Tuesday, 12 September 2017

Tales from the Punkside

Gregory Bull & Mike Dines (editors) Tales from the Punkside (2014)
There's been some utter shite written about punk over the years, mostly by people who weren't there, and the worst of it usually being a variation on how it was the most amazing of Malcolm McLaren's many amazing ideas, a phenomenon which was like really cool for a year or so but, you know, by 1979 most of us were listening to Spandau Ballet blah blah blah...

If you're reading anything purporting to be a history of punk, if it mentions McLaren more than once during the first chapter, just stop reading. You're wasting your time.

Rather than attempt to shoehorn anything into a single narrative, Bull and Dines simply present a variety of voices and accounts from across the spectrum of experience, from free-range memories of first discovering the joys of the glue bag, to dryer, more academic discussion of, for one example, punk in Northern Ireland. Whether by accident or design, the broad span of writing seems well chosen. I found some contributions significantly more entertaining than others, but it's all part of the same thing and born from the same basic drives, and should be understood as such.

To digress, having passed the age of fifty, I find myself seemingly in a position comparable to that of all those whom I regarded as old farts back when the first Nocturnal Emissions album came out. I wasn't even particularly punky, but I understood, and it felt very much like our thing because it was always about more than just a certain style of music or dress, and anyone who needed that explaining to them was never going to get it anyway. It was about doing your own thing, making your own way, seeking out something new or different simply because it was new or different, and above all it was about escape from the future which had been mapped out for you. It was about questioning everything, taking nothing for granted, not believing whatever we were told by the media, and not being some mere product sponge. It was about all sorts of other stuff, but those were the elements which drew in all of those who have contributed here, and which also drew me in.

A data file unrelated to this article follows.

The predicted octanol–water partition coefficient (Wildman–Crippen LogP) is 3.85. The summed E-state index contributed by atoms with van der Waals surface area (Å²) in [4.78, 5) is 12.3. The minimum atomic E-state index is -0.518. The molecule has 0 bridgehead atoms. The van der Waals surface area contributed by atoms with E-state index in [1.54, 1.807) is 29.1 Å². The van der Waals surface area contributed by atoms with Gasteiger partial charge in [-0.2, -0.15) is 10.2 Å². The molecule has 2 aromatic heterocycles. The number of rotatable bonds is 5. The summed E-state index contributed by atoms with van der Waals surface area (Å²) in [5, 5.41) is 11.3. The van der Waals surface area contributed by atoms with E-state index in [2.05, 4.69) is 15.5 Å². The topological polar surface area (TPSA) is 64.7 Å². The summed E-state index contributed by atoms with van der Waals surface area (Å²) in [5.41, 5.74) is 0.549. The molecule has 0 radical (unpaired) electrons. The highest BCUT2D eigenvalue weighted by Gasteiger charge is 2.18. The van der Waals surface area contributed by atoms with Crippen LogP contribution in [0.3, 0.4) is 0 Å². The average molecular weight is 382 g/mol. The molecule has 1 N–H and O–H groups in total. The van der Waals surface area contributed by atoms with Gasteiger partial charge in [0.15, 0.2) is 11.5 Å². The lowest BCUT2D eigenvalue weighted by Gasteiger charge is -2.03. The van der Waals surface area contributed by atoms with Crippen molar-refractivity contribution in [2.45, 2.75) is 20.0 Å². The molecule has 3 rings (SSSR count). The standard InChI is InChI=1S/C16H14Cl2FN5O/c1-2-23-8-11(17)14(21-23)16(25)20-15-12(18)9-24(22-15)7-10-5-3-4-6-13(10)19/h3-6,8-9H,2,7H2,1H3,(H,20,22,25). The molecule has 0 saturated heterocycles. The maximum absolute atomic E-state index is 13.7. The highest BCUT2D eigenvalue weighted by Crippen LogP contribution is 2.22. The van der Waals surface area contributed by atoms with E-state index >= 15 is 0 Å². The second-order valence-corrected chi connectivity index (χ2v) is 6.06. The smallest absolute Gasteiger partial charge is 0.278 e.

These days, whilst I may well be out of the loop and therefore subject to a distorted view, I see those of the generation who should be telling me that I'm past it all queueing up and paying for the privilege of becoming the very thing we once sought to avoid. Increased means of communication have seemingly served mainly to boost the signal of the brainwashing. Expression has become the fun of dressing up as your favourite corporate mascot at a comic convention, helping to pull the wool over your own eyes, and having a facebook punch up over how an adult dressed as a fucking Care Bear is supposedly challenging something or other. There are people out there who actually seem to believe that corporate entertainment is on our side, rather than just a generic identity in which we are subsumed so as to keep us docile and buying stuff. Doctor Who carries an important message about tolerance and understanding, which is why I've spunked away a thousand quid on merch, and that's just this month. They even refer to it as the brand or the franchise or the property. They're proud to wear the gang colours of their plantation. If you have a story to tell, there's always fanfic.

Anyway, I'm not particularly sociable and my facebook feed is full of science-fiction types, so as I say, I'm probably getting a distorted view; or at least I hope I am, because it very much looks as though I'm living in a world of good little consumers who believe everything they're told and for whom selling out is simply the first rung of the ladder. I realise it's not all that way, that there are still tiny pockets of free-thought and resistance to the status quo forming even now, or there should be, probably; but these currents are no longer so visible as they were when I was a spotty teenager, or at least not to me; and that's why a collection such as this is important, because it reminds us of who we were, who we could be again, or who we should aspire to be by some measure. Of course, some of this stuff is kind of grim, as will be the existence of anyone with a conscience trying to get by under the eye of a carnivorous system, to some degree; so, in case it isn't obvious, my point is not that we need to usher in a new era of glue sniffing or that the Apostles should be forced to reform*, but that we were simply doing whatever it took to keep ourselves from turning into the same boring lumps of shit as our parents had mostly been, and somehow that's one we've stopped worrying about; and that's why we have all the horrible stuff that's going on in the world and getting worse year by year.

So these are tales which should be preserved, remembered, and even taught, because they're important, regardless of where each one may sit on the academic spectrum. This is not the version of cultural history you're going to get from the likes of Robert Elms, so educate yourself because no-one else is going to do it for you.

 Get it here.

*: Although it couldn't hurt.

No comments:

Post a Comment